Archive for the ‘mental-health’ Tag

Am I Obese Or Is It Just In My Mind?   Leave a comment

The other day I saw a grossly overweight woman trying to get a place in the check-out line at the supermarket.  People were jumping in front of her because they assumed she moved slowly.  It seemed like they were thinking, “She’s fat and will slow me down in the if I get behind her.”  This really bothered me.  The cashier checks you out, not the customer.  How could this woman have slowed down the check out process due to her weight?  It was simply insulting and taking advantage of someone because of the way they look.

This upset me on several different levels.  One, just because I hate seeing human beings being cruel to each another.  Mankind has enough hardships without creating more on our own accord.  That woman may not have shown it, but I’m sure in some way it made her feel like less of a person.  It made me want to cry.  Second, I have been in her position before, convinced I was grossly overweight and horrid at which to look.  I know what it feels like to have people laugh and disrespect my slovenly appearance.  I have been the Elephant Man.

In my teens and early twenties I simply could not understand overweight people.  I’d see them lumbering around town, guts hanging over their belts, flabby legs stuffed into their pants, shirts so tight they’re about to pop buttons, arms too chubby to fully rest at their sides, double and triple chins plus whatever else goes along with obesity.  And they’d be huffing and puffing up even the slightest inclines.  You just knew they were stuffing their faces with delicasies like sausage colachies, pizza with cheese baked into the crust, deep fried chicken tacos, milkshakes, ice cream by the barrel and 64 oz. bottles of soda to wash it all down.

And although I would not overtly make fun of them, I’d always think “how could they let themselves deteriorate like that?”  I don’t always feel like working out, but I force myself.  I’d rather have a super-burrito, but I make myself eat salad.  But these people have no self-discipline.  They deserve to be fat.  They should have to buy two airplane seats when they fly.  They wanna be pigs, let them pay for it.

Then one day I started to see myself as fat. My depression had gotten so bad I couldn’t get out of bed to exercise and eating was one of the few things that brought me pleasure.  I began to feel very out of shape and eventually literally saw myself as severely obese.   When I walked around I felt people were making fun of my big bobbling butt, hanging turkey gizzard of a neck and protruding stomach.  My self worth was in the gutter.  I was convinced of being the most unattractive person in the world.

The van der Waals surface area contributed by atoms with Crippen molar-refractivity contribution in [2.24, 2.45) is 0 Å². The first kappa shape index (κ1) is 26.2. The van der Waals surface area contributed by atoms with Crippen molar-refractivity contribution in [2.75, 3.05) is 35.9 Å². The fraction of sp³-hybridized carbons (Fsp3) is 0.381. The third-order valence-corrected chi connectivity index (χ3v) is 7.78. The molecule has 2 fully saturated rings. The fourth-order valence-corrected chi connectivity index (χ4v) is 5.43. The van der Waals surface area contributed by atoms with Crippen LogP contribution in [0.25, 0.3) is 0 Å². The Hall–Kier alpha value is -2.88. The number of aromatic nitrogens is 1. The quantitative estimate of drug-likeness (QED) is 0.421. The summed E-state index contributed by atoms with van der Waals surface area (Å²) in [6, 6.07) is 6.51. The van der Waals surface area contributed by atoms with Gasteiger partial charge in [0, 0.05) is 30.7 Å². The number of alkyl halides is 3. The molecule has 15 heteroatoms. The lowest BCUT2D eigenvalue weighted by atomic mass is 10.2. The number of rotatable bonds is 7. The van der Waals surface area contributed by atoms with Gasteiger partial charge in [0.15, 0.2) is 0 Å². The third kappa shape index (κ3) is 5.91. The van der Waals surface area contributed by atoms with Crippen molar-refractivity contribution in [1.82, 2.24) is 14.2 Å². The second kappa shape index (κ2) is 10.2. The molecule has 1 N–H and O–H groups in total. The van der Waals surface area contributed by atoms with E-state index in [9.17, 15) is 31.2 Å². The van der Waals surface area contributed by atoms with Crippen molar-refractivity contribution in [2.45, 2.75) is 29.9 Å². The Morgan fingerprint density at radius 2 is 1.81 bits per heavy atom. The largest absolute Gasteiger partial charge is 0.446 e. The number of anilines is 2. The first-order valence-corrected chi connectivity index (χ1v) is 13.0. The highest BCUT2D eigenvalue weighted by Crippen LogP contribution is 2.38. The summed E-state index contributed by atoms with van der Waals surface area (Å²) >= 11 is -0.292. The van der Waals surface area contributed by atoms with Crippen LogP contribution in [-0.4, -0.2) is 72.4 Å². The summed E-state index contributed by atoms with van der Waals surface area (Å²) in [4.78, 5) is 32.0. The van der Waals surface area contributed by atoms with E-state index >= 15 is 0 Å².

Finally I got on the right medications for my Bipolar II.  And as I starting feeling better psycologically, I ceased seeing myself in the distorted image of a fat man anymore.  But it opened my mind to the depression the obese must face every day.  In my mind I felt the stares, jokes, rudeness and disrespect overweight people absorb on a daily basis.  I understood what it was like to be trapped in a body you hate with the seemingly insurmountable task of losing a significant amount of weight.  I experienced the depression that comes with thinking about all this plus the fact I may never find someone to love and accept me.

The average person does not understand obesity.  However I think being Bipolar gives special insight to obese trials and tribulations.  Many of us have been severely depressed.  Too down to exercise, the inactivity of constantly sleeping and not eating right causing Body Dysmorphic Disorder.  This is when you see your body as something other than it is.  And, you do not see it in a positive light.  Depressed and inactive, many Bipolars seriously view themselves as overweight and unattractive.  This is literally what they see when they look in the mirror.  It’s what I saw before I was on anti-depressants.

At one point I actually did start gaining weight due to a side effect of the medications I was taking.  However because I felt better mentally, I was motivated to eat right and work out extra hard to keep most of it off.  But the terror that comes with thinking you might blow up like a parade float is incredibly debilitating.  Depressing enough to make you want to stop taking your medication.  And many Bipolars would rather have Bipolar depression than be depressed about their weight and body image.

I do not look at obese people the same way anymore.  First of all, I refer to them as overweight, big, obese or large.  And I never fault them for being in that condition.  Many times it’s genetic and has nothing to do with exercise and diet.  Certain people are just large.  For others the idea of having to lose a massive quantity of weight is so ominous they become paralyzed.  Or, some individuals need a trainer to ride them, because they don’t have the self-discipline to do it on their own.  Of course there are still some people out there where in their mind food trumps weight and they don’t have a problem with their size.  I admire them for being happy with who they are.

I feel as Bipolars we have been given a gift to better understand what it’s like for these overweight individuals.  We understand the debilitating depression and other psychological obstacles that make change seem daunting or even unattainable. Since we have to take medications which have side-effects changing our bodies and curtailing certain of our abilities, Bipolar people understand what it’s like to be trapped inside of ourselves.

Overall I believe most obesce people are not happy with their self image and are likely to suffer from some degree of depression over things they can not do or have.  Moreover, in at least one aspect they have it worse than those afflicted with Bipolar Illness… You can not tell when someone is Bipolar because it all happens on the inside.  Unfortunately, overweight people have to wear their problem on the outside for the whole world to see.  I think it’s our duty as Bipolar sufferers to look past the body at the person inside.  We can not expect kindness and understanding from the non-afflicted if we don’t show the same compassion toward others in need.

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Suffering in a Six by Nine Cell   2 comments